A Brief Examination of Relevant Legislation from the Illinois General Assembly

Published: September 07, 2018

CALIFORNIACritical Infrastructure ProtectionCybersecurityFLORIDAGENERAL ASSEMBLY, ILLINOIS (ILLINOIS)General Government ServicesILLINOISInformation TechnologyInformation TechnologyInnovationIT ReformNEW YORKPolicy and LegislationProfessional ServicesSmall BusinessTelecommunicationsTEXASVIRGINIA

A brief examination of some relevant legislation from the State of Illinois General Assembly.

Deltek’s General Government Services research team has been conducting research on relevant legislation at selected state legislatures, covering, Virginia, California, New York, Texas, and Florida thus far. The team continued this research with a brief examination of some legislation from the most recent session of the Illinois General Assembly.


The Illinois General Assembly is a bicameral body composed of the 59 seat Senate and 118 seat House of Representatives. The General Assembly convenes each year on the second Wednesday in January, and was in session in 2018 from January 8 through May 31.

Relevant Legislation

In the 100th General Assembly session, there were 3627 bills introduced in the Senate and 5956 bills in the House of Representatives. Of these, 491 passed in the Senate and 623 were passed in the House.

One relevant bill, now passed into law, addresses contracting opportunities for businesses owned by veteran, minority, women and persons with disabilities. SB 2363 now makes it state policy to promote and encourage the use of these businesses, and the state will utilize such businesses to the greatest extent feasible within the bounds of financial and fiduciary prudence. This could signal new or increased opportunity for these businesses looking to do business with the state in the future.

Some other bills that were passed into new law address some logistical or administrative aspects of conducting business with the state. One of these, HB 3419, prohibits business that are expatriated entity, meaning a foreign incorporated entity which is treated as an inverted domestic corporation, from submitting bids or contracting with the state. Another, SB 0405, now requires any vendor submitting a bid or offer for a state contract to have a sexual harassment policy in place, which will be provided to the state agency upon request.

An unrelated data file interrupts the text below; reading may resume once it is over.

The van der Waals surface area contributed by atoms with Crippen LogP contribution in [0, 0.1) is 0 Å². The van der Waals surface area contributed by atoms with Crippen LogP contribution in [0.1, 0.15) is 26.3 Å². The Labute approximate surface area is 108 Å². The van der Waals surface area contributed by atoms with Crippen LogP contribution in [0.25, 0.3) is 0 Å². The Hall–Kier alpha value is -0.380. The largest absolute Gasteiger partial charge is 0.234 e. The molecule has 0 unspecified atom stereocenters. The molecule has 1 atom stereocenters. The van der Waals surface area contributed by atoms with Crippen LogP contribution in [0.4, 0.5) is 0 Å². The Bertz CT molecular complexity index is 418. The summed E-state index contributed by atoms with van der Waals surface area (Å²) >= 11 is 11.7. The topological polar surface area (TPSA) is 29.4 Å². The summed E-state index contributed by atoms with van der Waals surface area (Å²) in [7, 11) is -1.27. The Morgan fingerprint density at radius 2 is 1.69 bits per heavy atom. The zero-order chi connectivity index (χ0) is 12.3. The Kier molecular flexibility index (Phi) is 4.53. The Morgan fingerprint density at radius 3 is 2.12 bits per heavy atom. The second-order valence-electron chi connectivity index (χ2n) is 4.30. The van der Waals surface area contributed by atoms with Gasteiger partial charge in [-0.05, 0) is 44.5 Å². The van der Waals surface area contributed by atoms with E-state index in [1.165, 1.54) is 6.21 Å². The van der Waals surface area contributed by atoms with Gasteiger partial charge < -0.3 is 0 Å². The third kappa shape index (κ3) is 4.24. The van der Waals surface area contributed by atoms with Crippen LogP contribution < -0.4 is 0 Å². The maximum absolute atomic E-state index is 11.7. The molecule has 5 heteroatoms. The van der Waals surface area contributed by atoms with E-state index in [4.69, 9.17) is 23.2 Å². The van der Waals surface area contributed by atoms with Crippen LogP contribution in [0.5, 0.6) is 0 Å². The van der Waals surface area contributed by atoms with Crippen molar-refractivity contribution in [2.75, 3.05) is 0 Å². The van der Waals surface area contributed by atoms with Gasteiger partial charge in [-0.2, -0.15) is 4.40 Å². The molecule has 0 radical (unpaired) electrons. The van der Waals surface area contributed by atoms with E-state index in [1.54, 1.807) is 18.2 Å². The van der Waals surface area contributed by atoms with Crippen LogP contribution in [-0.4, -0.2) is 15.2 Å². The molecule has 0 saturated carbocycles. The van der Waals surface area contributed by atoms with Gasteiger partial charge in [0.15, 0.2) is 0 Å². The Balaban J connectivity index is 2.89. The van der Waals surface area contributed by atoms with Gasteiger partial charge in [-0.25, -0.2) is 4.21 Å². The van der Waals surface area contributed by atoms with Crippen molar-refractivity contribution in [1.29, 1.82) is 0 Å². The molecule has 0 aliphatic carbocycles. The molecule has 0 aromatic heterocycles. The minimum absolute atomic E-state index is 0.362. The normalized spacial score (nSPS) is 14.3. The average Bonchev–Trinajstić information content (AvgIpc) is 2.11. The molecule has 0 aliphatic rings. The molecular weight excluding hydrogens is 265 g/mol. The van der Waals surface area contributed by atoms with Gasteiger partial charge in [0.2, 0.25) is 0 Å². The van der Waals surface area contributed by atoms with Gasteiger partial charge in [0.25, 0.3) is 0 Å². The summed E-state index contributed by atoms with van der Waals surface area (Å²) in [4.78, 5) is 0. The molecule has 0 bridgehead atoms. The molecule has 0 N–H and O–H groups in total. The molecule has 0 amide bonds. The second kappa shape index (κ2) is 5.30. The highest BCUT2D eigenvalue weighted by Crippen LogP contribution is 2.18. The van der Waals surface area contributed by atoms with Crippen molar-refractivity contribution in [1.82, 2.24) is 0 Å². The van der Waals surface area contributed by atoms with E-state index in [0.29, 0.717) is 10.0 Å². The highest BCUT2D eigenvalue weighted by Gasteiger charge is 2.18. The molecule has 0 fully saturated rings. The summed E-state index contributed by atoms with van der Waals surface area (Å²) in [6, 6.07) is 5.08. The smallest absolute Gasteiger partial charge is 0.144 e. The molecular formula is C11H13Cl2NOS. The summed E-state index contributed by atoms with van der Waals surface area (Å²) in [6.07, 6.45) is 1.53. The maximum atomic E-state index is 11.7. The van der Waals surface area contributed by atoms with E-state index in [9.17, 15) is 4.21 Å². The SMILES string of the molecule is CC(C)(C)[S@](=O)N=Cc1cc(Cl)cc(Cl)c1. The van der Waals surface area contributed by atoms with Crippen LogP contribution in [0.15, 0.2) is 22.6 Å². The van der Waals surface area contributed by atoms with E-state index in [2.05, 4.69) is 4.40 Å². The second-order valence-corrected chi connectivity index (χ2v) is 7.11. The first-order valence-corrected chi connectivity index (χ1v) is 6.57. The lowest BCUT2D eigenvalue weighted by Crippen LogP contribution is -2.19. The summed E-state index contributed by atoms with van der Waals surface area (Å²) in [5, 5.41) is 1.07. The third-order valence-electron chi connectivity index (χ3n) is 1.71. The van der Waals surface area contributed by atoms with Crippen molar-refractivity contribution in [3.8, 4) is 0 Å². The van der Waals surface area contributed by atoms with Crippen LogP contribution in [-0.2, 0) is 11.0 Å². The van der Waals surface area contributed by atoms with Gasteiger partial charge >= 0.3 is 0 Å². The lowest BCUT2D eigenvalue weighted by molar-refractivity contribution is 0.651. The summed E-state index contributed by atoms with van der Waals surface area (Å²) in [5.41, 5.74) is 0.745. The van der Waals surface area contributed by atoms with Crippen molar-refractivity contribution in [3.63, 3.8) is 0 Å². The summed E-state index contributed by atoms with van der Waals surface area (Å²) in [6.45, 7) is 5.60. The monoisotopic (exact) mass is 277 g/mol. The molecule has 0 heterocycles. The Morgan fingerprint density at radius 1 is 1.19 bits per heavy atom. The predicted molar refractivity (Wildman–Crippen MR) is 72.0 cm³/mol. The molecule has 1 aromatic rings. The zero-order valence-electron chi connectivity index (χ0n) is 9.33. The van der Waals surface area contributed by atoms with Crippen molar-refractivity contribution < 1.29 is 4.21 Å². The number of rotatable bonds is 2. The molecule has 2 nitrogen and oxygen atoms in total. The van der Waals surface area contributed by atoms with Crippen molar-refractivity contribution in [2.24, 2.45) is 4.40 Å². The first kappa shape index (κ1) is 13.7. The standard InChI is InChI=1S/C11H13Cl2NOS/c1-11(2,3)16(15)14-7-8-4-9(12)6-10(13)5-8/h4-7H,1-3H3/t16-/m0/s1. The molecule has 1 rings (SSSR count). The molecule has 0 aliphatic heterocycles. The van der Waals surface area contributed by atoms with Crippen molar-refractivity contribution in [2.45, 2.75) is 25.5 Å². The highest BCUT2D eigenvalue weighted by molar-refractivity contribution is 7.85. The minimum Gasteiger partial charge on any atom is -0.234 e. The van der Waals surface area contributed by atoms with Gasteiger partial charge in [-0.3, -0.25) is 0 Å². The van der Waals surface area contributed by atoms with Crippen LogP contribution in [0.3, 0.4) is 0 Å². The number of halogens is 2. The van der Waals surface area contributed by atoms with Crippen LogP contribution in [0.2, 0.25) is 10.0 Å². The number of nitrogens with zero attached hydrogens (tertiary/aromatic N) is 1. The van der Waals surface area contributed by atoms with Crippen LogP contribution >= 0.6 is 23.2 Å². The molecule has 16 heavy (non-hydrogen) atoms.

For companies that work in telecommunications or broadband, HB 5752, which was passed into law, creates the Broadband Advisory Council. The General Assembly finds that a goal of the state is to make available affordable, reliable, and state-of-the-art internet communications through the expansions, extension, and general availability of broadband services and technology. The Broadband Advisory Council will explore ways to expand broadband throughout the state, including in low-income and underserved areas.

One related change that will come about is a result of HB 5611, which creates the Department of Innovation and Technology, replacing the Information Technology Office. With this act, functions, personnel, and property formerly of the Information Technology Office are transferred to the new Department of Innovation and Technology. The act also adds and clarifies to certain areas, including some relevant related to procurement and contracting. In addition, HB 5093 was introduced, but not passed, that seeks to create the Office of the Statewide Chief Information Security Office within the Department of Innovation and Technology.

This brief look at some of the relevant legislation from the Illinois General Assembly shows some changes that might, or will, be coming on the horizon for businesses interested in working with the State. It also appears that with the pieces of legislation dedicated to technology, both those that have and have not been passed, innovation, technology, and information security remain priorities for the state, as they are with most, and will be interesting to monitor what else is in store in the state in the coming years.

Source: Illinois General Assembly